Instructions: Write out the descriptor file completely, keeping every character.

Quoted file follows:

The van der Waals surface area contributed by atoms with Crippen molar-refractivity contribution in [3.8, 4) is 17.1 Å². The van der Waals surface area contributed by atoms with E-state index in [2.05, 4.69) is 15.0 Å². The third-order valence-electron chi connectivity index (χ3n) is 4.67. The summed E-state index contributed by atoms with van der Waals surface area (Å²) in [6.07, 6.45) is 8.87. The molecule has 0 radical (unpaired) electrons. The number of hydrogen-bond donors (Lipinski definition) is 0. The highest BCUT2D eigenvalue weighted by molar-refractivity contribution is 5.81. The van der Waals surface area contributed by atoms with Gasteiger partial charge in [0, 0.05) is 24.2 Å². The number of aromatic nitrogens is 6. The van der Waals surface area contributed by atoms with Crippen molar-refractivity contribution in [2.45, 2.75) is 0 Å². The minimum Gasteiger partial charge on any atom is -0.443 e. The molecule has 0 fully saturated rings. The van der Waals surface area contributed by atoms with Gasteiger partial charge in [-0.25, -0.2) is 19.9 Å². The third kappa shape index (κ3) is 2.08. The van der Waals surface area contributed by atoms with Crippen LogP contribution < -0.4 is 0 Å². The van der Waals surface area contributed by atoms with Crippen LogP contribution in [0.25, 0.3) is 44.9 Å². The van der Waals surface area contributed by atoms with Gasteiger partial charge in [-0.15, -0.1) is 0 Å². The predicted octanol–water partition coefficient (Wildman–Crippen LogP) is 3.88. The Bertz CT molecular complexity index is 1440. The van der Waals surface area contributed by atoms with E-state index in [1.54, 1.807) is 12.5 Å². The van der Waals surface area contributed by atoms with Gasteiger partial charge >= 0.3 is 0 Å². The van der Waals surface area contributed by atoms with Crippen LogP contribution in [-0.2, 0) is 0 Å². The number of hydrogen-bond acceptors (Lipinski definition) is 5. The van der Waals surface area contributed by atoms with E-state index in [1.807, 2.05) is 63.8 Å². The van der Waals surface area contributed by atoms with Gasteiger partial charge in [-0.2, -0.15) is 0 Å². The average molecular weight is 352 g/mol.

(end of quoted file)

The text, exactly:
The van der Waals surface area contributed by atoms with Crippen molar-refractivity contribution in [3.8, 4) is 17.1 Å². The van der Waals surface area contributed by atoms with E-state index in [2.05, 4.69) is 15.0 Å². The third-order valence-electron chi connectivity index (χ3n) is 4.67. The summed E-state index contributed by atoms with van der Waals surface area (Å²) in [6.07, 6.45) is 8.87. The molecule has 0 radical (unpaired) electrons. The number of hydrogen-bond donors (Lipinski definition) is 0. The highest BCUT2D eigenvalue weighted by molar-refractivity contribution is 5.81. The van der Waals surface area contributed by atoms with Gasteiger partial charge in [0, 0.05) is 24.2 Å². The number of aromatic nitrogens is 6. The van der Waals surface area contributed by atoms with Crippen molar-refractivity contribution in [2.45, 2.75) is 0 Å². The minimum Gasteiger partial charge on any atom is -0.443 e. The molecule has 0 fully saturated rings. The van der Waals surface area contributed by atoms with Gasteiger partial charge in [-0.25, -0.2) is 19.9 Å². The third kappa shape index (κ3) is 2.08. The van der Waals surface area contributed by atoms with Crippen LogP contribution < -0.4 is 0 Å². The van der Waals surface area contributed by atoms with Crippen LogP contribution in [0.25, 0.3) is 44.9 Å². The van der Waals surface area contributed by atoms with Gasteiger partial charge in [-0.15, -0.1) is 0 Å². The predicted octanol–water partition coefficient (Wildman–Crippen LogP) is 3.88. The Bertz CT molecular complexity index is 1440. The van der Waals surface area contributed by atoms with E-state index in [1.54, 1.807) is 12.5 Å². The van der Waals surface area contributed by atoms with Gasteiger partial charge >= 0.3 is 0 Å². The van der Waals surface area contributed by atoms with Crippen LogP contribution in [-0.2, 0) is 0 Å². The number of hydrogen-bond acceptors (Lipinski definition) is 5. The van der Waals surface area contributed by atoms with E-state index in [1.807, 2.05) is 63.8 Å². The van der Waals surface area contributed by atoms with Gasteiger partial charge in [-0.2, -0.15) is 0 Å². The average molecular weight is 352 g/mol.